It started with Jamie scratching his head, and in typical little boy fashion, being reluctant to bathe. When Mama insisted everyone take a bath in the kitchen, dragging in the washtub and going through the ritual of oldest to youngest, with Jamie being last, he finally relented after Emily promised to heat him up some fresh water to add into the tub for his bath.
Rachel scrubbed him well, removing all the lice from his hair with the lye soap and a comb. She’d washed bedclothes earlier in the day, and after Jamie’s skin was red from the thick bristles of the scrub brush, she allowed him to get out.
Her precautions were too late though. Four days later, he had a fever and a rash. A week later, he was hallucinating. And twelve days after the first fever, Jamie was dead.
He shouldn’t have died. He was a healthy boy, raised in the sunshine, corn-fed, and robust. He wasn’t a war-riddled soldier, weakened by fatigue and starvation. Jamie shouldn’t have gotten sick, like they had. But they’d brought the disease with them, and as diseases go, nobody knew exactly who would be struck next. Unfortunately, it seemed to favor the young.
Emily was in a fog as she stood next to her mother by the grave, tiny in comparison to the three soldiers’ graves already there. Grief blurred her vision, as she watched all the freshly turned earth in the meadow behind the house. So much death. She hugged Irene tight to her side, the little girl crying tears she didn’t understand. Her playmate and tormenting little brother was gone. Emily didn’t know if she was old enough to understand the ramifications of death, or if after today, she would be over the loss. She hoped the latter, if only for her sister’s peace of mind. She knew she wouldn’t get over it so easily.
A hand fell at her shoulder—Sergeant Major Breck—but she didn’t acknowledge his presence. She could only stare at the tiny hole in the ground, and watch the men as they lowered the small hand-made casket into it, sniffling back her tears. He had brought this here. He had brought all these sick soldiers. Emily gripped her hands into tight fists at her side, using Irene to hold herself to keep from pounding her fists into Breck’s shiny uniform.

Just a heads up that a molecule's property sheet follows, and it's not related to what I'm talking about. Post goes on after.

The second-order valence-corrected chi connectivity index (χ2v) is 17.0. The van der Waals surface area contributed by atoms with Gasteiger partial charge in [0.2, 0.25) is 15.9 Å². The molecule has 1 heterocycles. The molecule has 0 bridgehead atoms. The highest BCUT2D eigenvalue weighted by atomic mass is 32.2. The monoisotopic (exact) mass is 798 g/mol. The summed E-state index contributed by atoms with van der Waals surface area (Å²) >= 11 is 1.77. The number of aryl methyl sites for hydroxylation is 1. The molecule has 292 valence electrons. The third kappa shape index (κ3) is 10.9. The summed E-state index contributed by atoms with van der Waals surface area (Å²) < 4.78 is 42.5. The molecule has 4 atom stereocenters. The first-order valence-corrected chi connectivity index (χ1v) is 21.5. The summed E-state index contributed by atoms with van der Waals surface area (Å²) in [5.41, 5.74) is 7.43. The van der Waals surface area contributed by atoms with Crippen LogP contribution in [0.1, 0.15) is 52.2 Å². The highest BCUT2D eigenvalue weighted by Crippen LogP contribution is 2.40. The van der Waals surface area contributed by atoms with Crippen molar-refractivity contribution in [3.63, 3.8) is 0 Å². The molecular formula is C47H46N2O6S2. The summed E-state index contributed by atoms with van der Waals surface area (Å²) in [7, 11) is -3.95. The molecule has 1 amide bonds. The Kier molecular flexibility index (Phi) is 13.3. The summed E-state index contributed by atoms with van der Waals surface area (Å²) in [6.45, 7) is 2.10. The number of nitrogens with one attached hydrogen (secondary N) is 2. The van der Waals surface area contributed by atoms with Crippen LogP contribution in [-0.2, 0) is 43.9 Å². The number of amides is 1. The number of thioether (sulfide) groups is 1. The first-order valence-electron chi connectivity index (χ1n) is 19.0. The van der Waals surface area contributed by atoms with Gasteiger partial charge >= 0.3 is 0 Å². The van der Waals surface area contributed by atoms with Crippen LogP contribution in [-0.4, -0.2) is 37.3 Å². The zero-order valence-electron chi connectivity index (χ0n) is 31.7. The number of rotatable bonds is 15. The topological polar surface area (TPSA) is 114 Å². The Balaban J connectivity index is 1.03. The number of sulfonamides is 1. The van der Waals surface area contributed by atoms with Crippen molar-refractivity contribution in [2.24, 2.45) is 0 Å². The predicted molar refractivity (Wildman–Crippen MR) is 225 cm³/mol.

She hated him. Hated these men. It was fine when they were sick and pathetic and she was helping them. But they’d spread their sickness. Her little brother was dead. That didn’t even include the men of the farm, and their possible deaths at the hands of these men or men just like them. Emily hated everything about them right now, and his hand still on her shoulder was like a cold vise.
Emily knew these men had seen death—too much death at their own hands. And they knew that if they hadn’t stopped at the Evans farm, Jamie would still be running through the corn, fishing at the creek, and tossing rocks into the road. They knew they had killed him.
After dropping a small bouquet of baby blue wildflowers into the grave, Rachel turned and wrapped her arms around her younger daughters and led them away. She was stoic, dry-eyed, even though grief was now permanently etched around her mouth, aging her considerably.
Emily stayed behind, unable to leave her baby brother alone in the ground.
“Can I do anything for you?” Breck was sticking around too, and his company wasn’t welcome. Emily just wanted to be alone, to mourn her brother while she could. She knew soon enough, there would be more chores to do, and life would go on, but for now, she just wanted this final time with her brother.
She shook her head, trying to smile. “No, thank you. I’m fine. You all have done enough.” You all brought the disease that killed my baby brother. “More than enough.” She turned her back on him before he spoke again, dismissing him.
“I’d like to do something to help, Miss Emily.” His smile didn’t reach his eyes, and it was the final straw for Emily. Spinning around, she held him with a glare.
“I’m trying to be polite, Mr. Breck.” She didn’t use his rank on purpose, hoping to let him see exactly what she thought of him. “But you have used us since you got here, and the fact you are trying to use our grief to get even closer is despicable.” She clutched her skirts to keep from pummeling him with her fists, blinking back tears as she spoke. “You must know how much we hate you being here.”
Breck blinked, but dropped his smile, for which Emily was grateful. The pretense made her so tired.
“I liked the boy. He was a great help and pleasant company to me.”
“The boy was my baby brother, and you used him to shine your boots. You’re no better than the rumors say. You killed him, you son of a bitch!” She flung her hands to her mouth at her language, having shocked herself, but Breck only chuckled at her, patronizing. It made her so angry, she very nearly lost herself.
“As you wish, Miss Emily. But we’re here if you change your mind.” His words, like a sneaky promise, slithered up her spine.
Emily let out a helpless huff as the Sargent spun on his heal and retreated, leaving her in her grief.